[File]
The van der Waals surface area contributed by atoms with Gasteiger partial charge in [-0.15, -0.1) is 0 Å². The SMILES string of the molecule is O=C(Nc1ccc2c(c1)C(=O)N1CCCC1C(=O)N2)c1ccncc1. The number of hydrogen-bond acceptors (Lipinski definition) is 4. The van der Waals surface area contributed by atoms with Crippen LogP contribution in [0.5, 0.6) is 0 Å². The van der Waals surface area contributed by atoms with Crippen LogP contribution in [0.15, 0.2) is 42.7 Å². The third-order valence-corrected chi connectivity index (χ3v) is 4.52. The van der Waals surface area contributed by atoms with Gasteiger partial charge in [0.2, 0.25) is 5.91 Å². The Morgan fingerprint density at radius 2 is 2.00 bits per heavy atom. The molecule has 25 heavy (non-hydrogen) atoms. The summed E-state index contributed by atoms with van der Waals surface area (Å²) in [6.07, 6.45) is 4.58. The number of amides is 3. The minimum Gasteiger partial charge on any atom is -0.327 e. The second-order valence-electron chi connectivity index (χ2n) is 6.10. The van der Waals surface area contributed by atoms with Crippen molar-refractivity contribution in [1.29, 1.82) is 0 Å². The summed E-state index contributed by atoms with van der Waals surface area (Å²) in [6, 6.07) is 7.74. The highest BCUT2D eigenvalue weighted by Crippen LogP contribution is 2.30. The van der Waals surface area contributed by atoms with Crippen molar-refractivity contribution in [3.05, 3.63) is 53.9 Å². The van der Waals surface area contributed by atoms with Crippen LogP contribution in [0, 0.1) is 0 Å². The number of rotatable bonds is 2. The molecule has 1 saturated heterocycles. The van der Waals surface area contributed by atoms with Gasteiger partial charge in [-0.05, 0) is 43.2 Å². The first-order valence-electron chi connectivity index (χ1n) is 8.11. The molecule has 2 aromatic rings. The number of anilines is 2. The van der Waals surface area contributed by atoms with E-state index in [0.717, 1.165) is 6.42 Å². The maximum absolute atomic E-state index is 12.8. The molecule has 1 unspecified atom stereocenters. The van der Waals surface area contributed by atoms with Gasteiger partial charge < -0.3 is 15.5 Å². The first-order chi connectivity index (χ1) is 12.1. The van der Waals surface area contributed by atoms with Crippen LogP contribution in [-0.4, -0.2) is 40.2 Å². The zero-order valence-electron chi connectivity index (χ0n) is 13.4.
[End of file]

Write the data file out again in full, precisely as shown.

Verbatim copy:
The van der Waals surface area contributed by atoms with Gasteiger partial charge in [-0.15, -0.1) is 0 Å². The SMILES string of the molecule is O=C(Nc1ccc2c(c1)C(=O)N1CCCC1C(=O)N2)c1ccncc1. The number of hydrogen-bond acceptors (Lipinski definition) is 4. The van der Waals surface area contributed by atoms with Crippen LogP contribution in [0.5, 0.6) is 0 Å². The van der Waals surface area contributed by atoms with Crippen LogP contribution in [0.15, 0.2) is 42.7 Å². The third-order valence-corrected chi connectivity index (χ3v) is 4.52. The van der Waals surface area contributed by atoms with Gasteiger partial charge in [0.2, 0.25) is 5.91 Å². The Morgan fingerprint density at radius 2 is 2.00 bits per heavy atom. The molecule has 25 heavy (non-hydrogen) atoms. The summed E-state index contributed by atoms with van der Waals surface area (Å²) in [6.07, 6.45) is 4.58. The number of amides is 3. The minimum Gasteiger partial charge on any atom is -0.327 e. The second-order valence-electron chi connectivity index (χ2n) is 6.10. The van der Waals surface area contributed by atoms with Crippen molar-refractivity contribution in [1.29, 1.82) is 0 Å². The summed E-state index contributed by atoms with van der Waals surface area (Å²) in [6, 6.07) is 7.74. The highest BCUT2D eigenvalue weighted by Crippen LogP contribution is 2.30. The van der Waals surface area contributed by atoms with Crippen molar-refractivity contribution in [3.05, 3.63) is 53.9 Å². The van der Waals surface area contributed by atoms with Crippen LogP contribution in [0, 0.1) is 0 Å². The number of rotatable bonds is 2. The molecule has 1 saturated heterocycles. The van der Waals surface area contributed by atoms with Gasteiger partial charge in [-0.05, 0) is 43.2 Å². The first-order valence-electron chi connectivity index (χ1n) is 8.11. The molecule has 2 aromatic rings. The number of anilines is 2. The van der Waals surface area contributed by atoms with E-state index in [0.717, 1.165) is 6.42 Å². The maximum absolute atomic E-state index is 12.8. The molecule has 1 unspecified atom stereocenters. The van der Waals surface area contributed by atoms with Gasteiger partial charge < -0.3 is 15.5 Å². The first-order chi connectivity index (χ1) is 12.1. The van der Waals surface area contributed by atoms with Crippen LogP contribution in [-0.4, -0.2) is 40.2 Å². The zero-order valence-electron chi connectivity index (χ0n) is 13.4.